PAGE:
Xacutti Masala and Goan Cuisine
Shaped by Hindu and Muslim rule then later colonised by the Portuguese. Goan cuisine is a diverse mix of cultures and flavours. While the Hindu cuisine has remained largely the same, in Goa the other food has been influenced by the Portuguese who came to seek their fortune selling the wonderful spices and silk. Signs of these fortunes are still visible today in the rich architecture of the region.
Goan food uses a sweet and sour mix of local produce. The most important of which is the coconut of which every single part is used. Oil, milk, and the grated flesh give sweet flavour to many of the dishes. While toddy, the sap from the coconut palm is fermented and used to make vinegar to balance these sweet notes. As well as these fresh ingredients there are also spice plantations in Goa which specialise in cinnamon, cloves and black pepper.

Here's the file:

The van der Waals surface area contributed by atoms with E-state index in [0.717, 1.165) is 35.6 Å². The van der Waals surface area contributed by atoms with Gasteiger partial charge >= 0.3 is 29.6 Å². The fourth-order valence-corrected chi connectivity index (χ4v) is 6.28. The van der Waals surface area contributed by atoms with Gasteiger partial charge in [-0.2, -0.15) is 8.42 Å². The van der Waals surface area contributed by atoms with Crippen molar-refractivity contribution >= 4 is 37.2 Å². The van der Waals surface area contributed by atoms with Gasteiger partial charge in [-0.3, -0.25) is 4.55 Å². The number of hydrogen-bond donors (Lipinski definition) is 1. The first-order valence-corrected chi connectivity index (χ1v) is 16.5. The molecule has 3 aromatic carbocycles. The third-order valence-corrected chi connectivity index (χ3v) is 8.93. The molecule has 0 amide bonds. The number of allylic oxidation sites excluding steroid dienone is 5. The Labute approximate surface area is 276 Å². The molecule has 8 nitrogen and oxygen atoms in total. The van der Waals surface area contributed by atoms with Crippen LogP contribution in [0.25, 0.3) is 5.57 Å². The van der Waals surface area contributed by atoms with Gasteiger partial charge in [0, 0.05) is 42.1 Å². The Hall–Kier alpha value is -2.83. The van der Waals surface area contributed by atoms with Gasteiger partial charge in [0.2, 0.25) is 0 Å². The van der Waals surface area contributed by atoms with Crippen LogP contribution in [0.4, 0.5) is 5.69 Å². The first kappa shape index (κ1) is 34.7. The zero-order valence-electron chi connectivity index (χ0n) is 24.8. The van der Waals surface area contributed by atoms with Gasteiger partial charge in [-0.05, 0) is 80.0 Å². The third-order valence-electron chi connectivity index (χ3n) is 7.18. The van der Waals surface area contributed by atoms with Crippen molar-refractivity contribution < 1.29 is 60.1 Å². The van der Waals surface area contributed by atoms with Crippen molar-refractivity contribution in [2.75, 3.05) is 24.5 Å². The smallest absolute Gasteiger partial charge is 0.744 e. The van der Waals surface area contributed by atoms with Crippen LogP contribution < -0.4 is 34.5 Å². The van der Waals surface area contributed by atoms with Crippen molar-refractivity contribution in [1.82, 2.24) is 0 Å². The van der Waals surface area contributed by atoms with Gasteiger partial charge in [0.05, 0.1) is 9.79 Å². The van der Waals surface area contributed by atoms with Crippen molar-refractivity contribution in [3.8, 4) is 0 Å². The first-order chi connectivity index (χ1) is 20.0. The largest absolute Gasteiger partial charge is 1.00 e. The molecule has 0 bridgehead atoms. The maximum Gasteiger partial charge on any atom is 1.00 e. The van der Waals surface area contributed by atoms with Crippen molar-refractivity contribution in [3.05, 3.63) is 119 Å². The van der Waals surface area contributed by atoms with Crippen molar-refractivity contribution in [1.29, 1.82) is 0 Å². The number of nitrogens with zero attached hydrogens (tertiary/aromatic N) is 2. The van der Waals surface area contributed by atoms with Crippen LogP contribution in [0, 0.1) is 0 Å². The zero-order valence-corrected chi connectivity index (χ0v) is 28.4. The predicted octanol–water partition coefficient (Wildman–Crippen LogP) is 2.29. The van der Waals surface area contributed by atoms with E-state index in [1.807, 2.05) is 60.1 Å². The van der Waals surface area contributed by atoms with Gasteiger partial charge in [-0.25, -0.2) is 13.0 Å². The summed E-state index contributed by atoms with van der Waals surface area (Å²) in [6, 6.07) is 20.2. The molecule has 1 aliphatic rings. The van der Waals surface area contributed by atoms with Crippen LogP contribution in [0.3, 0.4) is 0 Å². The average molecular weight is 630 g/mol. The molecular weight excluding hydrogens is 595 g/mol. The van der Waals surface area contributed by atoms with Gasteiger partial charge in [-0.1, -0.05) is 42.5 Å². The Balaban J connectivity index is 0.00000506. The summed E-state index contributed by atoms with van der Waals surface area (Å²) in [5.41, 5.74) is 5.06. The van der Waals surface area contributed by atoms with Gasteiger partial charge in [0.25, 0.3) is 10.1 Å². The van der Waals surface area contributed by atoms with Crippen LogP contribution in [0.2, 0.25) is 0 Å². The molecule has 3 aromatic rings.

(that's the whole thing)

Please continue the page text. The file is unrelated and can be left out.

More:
Being a costal region seafood is the staple of most meals - from giant tiger prawns to whole kingfish - cooked in wicker huts on the beach. Pork and beef are also eaten in Goa unlike other parts of India thanks to the Christian settlers. Of course, you can't mention Goan food without talking about the infamous vindaloo. Starting out as a Portuguese pork stew with wine (vin) and garlic ( 'ahloo) it was then adapted by Indians in to the spicy dish we know of today. Goanese Vindaloo is not usually that hot as it is made with Kashmiri chillis which have a milder flavour but richer colour.
Xacutti or Chacuti is another lesser known dish from this region often made with chicken and intense spices. Our recipe has been taken from Brij Fernandes (a taxi driver whom Rafi met while on holiday), and combines the best Goanese ingredients, creamed coconut with flesh and oil, cinnamon, cloves and the addition of vinegar (we suggest cider) gives this dish real authenticity.